What is Brand and why does it matter?
You sneeze and someone hands you a tissue or is it a Kleenix? It doesn’t matter because to the general public, a tissue is a Kleenix and vice versa. Marketed in the 1930′s by the Kimberly-Clark Corporation, the disposable tissue or Kleenix became a household name. It is a perfect example of branding at its best. When a brand name replaces the actual product or service, the branding is completely successful. So many people interchangeably use the word tissue and Kleenix that there is no confusion when someone is asking for a Kleenix.
The Internet uses domain names to link and categorize various web pages and sites that fall under the searched name. That is why there is a great deal of importance on linking your brand name to the specific product or service that it supplies. For instance, an internet search on tissues would not reveal Kleenix as the first item displayed on the search return.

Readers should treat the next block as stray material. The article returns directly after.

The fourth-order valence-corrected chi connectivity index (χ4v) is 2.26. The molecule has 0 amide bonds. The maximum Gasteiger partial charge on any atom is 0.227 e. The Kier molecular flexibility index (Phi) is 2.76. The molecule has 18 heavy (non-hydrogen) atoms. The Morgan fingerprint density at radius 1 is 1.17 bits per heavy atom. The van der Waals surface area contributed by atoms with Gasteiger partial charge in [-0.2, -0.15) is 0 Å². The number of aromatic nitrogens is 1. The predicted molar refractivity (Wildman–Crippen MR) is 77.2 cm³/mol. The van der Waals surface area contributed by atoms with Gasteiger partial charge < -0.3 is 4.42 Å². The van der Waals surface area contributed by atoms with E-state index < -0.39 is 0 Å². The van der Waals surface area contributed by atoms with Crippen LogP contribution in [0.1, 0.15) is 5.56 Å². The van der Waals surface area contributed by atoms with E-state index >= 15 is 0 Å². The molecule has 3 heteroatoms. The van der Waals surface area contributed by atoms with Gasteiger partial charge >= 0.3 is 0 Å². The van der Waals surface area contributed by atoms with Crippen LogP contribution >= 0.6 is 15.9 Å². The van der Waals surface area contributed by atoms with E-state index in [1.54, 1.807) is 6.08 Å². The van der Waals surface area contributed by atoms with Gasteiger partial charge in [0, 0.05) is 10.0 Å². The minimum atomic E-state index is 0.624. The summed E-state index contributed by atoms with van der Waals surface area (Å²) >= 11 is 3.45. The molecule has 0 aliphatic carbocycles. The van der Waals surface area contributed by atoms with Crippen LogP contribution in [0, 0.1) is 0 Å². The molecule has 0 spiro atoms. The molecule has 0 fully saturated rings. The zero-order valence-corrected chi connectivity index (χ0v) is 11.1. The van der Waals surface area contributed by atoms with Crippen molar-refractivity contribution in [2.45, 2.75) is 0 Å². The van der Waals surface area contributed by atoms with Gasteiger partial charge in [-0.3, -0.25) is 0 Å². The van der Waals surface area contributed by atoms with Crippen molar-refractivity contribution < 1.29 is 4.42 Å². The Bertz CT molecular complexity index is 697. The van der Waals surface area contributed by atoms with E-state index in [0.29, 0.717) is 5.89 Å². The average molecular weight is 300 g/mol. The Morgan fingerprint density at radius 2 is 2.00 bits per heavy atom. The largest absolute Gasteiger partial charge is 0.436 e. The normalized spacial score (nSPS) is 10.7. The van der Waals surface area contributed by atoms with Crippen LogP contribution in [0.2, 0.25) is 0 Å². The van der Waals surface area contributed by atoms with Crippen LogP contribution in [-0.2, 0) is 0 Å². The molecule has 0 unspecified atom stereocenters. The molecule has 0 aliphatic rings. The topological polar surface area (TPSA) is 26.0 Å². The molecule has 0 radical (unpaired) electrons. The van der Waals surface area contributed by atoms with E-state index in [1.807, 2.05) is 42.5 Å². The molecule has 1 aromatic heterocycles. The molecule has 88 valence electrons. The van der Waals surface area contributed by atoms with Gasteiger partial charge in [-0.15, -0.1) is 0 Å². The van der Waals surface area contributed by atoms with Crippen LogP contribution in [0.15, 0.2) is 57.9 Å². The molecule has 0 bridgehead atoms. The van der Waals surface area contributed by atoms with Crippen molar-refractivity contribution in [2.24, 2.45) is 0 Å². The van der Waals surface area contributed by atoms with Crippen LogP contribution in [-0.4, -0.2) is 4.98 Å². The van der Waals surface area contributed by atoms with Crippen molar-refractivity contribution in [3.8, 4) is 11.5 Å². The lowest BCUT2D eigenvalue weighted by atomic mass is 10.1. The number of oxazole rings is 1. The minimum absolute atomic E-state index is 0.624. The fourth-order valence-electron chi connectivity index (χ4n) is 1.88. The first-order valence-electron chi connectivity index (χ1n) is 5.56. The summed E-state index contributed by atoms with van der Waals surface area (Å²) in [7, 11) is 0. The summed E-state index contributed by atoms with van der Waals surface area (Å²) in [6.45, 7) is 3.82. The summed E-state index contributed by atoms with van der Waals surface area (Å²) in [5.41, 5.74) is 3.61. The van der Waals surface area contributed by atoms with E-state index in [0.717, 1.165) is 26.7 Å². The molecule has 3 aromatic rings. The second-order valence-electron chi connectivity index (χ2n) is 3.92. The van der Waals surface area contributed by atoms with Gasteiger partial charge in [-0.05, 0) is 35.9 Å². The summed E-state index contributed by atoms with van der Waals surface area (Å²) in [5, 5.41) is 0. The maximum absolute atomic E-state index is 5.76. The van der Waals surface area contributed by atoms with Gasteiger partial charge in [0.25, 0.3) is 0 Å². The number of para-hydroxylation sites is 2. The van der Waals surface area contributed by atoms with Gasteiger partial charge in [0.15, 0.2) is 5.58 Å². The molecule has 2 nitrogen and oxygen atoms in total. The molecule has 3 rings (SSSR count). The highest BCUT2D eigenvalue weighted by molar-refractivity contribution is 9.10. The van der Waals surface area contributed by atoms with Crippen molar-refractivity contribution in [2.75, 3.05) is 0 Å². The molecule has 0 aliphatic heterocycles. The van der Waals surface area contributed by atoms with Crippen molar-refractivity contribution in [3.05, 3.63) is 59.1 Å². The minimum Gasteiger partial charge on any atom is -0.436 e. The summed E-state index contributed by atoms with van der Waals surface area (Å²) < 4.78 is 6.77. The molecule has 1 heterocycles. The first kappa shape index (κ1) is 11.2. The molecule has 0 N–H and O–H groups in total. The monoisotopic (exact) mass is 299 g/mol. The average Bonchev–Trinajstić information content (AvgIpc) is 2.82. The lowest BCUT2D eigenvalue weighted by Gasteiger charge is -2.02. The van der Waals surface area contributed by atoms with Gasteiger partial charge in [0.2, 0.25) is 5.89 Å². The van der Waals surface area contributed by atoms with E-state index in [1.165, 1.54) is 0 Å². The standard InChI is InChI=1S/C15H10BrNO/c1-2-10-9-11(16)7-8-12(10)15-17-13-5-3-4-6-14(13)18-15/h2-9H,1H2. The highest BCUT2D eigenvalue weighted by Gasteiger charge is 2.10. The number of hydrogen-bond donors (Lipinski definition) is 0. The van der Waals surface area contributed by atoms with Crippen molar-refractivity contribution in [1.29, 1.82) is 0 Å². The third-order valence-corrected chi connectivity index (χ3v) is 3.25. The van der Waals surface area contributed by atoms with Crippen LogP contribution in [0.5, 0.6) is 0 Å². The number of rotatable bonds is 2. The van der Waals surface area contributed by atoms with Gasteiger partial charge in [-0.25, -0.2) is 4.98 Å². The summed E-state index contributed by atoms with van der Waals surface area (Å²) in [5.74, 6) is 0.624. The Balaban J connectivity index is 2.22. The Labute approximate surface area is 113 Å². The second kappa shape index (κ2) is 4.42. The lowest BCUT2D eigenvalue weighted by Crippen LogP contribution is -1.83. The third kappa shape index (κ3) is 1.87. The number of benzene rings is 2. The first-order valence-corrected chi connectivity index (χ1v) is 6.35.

A roofing company in Chicago with just a family name would not bubble up in the business name search for local roofers in the Chicago area. Try adding a descriptive to your domain name such as Windy City Roofers and incorporating the family business name. Then, you will discover that this has now achieved a position in the top three returns for the business domain search of roofers in the Chicago area as opposed to just listing the family name of the roofers.
As more and more people search for roofers in the Chicago area, they will see the Windy City Roofer listing and the two will become synonymous with one another. The object of branding is simply to make the interchange of your product or service a seamless transition. Someone sneezes and you offer them a Kleenix. This is branding at its best and should be used even on the World Wide Web. This is what happens when we talk about unique business names.